India to soon have an Electronic Evidence Examiner

Rachiyta JainCyber Forensics, Law

India, DigitalEvidence, Cybercrime, investigation

With Governments notification dated 2nd January 2016 looks like India’s long struggle of proving digital evidence in court will soon come to an end. The notice declares that under Section 79A of IT Act, 2008 which empowers Central Government to appoint an Examiner of electronic evidence, India is soon to get one.

As mandated by virtue of Sec. 79A of ITA, 2008, A Government department, body or association ONLY can be the Examiner of electronic evidence. For the same, the department longing to be a certified examiner is expected to fill the application under Annexure II and send to MeitY. The application would undergo a strict 3 stage assessment. The first stage comprises of an offline assessment of the application and creating a panel of experts for evaluating the same. The second stage would be an onsite evaluation, where the labs would be evaluated for standards, technique, tools manpower etc. The third and final round would be an overall evaluation post which MeitY can give an assent to the department and grant license. As easy as it may sound, the task of getting an approval would not be a cake walk. The labs and security information techniques used for evaluation of electronic evidence should be as per international standards. Presently only a few labs across the nation have such facilities.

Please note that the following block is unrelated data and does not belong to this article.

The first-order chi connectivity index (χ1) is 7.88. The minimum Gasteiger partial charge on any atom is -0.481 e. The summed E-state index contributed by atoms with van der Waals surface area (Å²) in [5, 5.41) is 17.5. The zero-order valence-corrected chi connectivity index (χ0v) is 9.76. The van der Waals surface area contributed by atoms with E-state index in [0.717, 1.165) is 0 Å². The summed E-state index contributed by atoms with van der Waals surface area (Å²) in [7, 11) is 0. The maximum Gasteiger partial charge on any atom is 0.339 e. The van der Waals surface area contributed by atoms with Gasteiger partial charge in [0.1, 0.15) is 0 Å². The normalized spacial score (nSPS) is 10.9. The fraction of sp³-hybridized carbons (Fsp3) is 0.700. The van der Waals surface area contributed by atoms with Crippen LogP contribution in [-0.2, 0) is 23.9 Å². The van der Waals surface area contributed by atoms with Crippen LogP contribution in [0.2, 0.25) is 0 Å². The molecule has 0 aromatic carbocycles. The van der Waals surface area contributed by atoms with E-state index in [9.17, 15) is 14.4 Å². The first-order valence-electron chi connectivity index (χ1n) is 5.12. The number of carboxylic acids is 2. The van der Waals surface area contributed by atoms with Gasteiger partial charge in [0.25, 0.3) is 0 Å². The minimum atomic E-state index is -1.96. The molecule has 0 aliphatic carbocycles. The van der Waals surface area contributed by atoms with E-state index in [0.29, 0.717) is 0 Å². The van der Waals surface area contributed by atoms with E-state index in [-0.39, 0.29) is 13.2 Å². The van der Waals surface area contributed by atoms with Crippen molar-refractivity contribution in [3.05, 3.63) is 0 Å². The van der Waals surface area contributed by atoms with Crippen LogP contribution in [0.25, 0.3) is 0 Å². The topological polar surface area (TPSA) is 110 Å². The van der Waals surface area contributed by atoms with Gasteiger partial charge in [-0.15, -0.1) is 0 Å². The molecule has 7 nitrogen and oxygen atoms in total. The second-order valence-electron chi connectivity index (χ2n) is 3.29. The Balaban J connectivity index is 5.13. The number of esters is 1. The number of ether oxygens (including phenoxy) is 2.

Electronic evidence is a secondary evidence as per Indian evidence act, meaning it does not have the same persuasive value. Till date, any electronic evidence which is brought forth in the court of law goes to a forensic lab for expert opinion only after the consent of the court. This is due to the sensitive nature of the evidence. Many at this point would argue, If forensic lab already exists, what is the need to have a separate department for examining electronic evidence.?  However post notification, a legal entity can suo moto approach the Examiner of Electronic evidence to verify the authenticity of the evidence. The evidence would still be submitted under Section 65B of Indian Evidence Act before the court but this would speed up the whole process immensely. Delay in proceedings is one of the major reason for layback in cases of cyber crime. Today, digital evidence are actively brought forth in traditional crime cases as well. Therefore it is of utmost importance to have a system for acceptance of digital evidence after expeditiously proving its veracity.

The decision might have a landmark impact on Indian cyber scenario subject to the effect of implementation of the notice.